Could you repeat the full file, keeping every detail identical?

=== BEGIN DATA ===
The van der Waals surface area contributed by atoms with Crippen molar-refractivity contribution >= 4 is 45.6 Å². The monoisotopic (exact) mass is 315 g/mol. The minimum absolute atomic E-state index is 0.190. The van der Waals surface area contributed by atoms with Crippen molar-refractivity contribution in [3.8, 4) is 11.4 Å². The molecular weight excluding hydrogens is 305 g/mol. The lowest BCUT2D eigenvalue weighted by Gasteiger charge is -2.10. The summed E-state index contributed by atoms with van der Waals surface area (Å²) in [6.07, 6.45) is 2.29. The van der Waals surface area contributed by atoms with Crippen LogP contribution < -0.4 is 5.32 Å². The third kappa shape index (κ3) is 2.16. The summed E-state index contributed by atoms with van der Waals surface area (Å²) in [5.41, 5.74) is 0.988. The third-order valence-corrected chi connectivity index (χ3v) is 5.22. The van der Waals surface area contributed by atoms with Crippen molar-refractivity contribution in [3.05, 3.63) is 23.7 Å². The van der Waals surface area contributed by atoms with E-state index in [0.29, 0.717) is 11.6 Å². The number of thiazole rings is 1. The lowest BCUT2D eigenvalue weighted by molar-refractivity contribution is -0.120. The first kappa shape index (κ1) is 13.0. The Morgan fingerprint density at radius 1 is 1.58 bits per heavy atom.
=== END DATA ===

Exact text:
The van der Waals surface area contributed by atoms with Crippen molar-refractivity contribution >= 4 is 45.6 Å². The monoisotopic (exact) mass is 315 g/mol. The minimum absolute atomic E-state index is 0.190. The van der Waals surface area contributed by atoms with Crippen molar-refractivity contribution in [3.8, 4) is 11.4 Å². The molecular weight excluding hydrogens is 305 g/mol. The lowest BCUT2D eigenvalue weighted by Gasteiger charge is -2.10. The summed E-state index contributed by atoms with van der Waals surface area (Å²) in [6.07, 6.45) is 2.29. The van der Waals surface area contributed by atoms with Crippen LogP contribution < -0.4 is 5.32 Å². The third kappa shape index (κ3) is 2.16. The summed E-state index contributed by atoms with van der Waals surface area (Å²) in [5.41, 5.74) is 0.988. The third-order valence-corrected chi connectivity index (χ3v) is 5.22. The van der Waals surface area contributed by atoms with Crippen molar-refractivity contribution in [3.05, 3.63) is 23.7 Å². The van der Waals surface area contributed by atoms with E-state index in [0.29, 0.717) is 11.6 Å². The number of thiazole rings is 1. The lowest BCUT2D eigenvalue weighted by molar-refractivity contribution is -0.120. The first kappa shape index (κ1) is 13.0. The Morgan fingerprint density at radius 1 is 1.58 bits per heavy atom.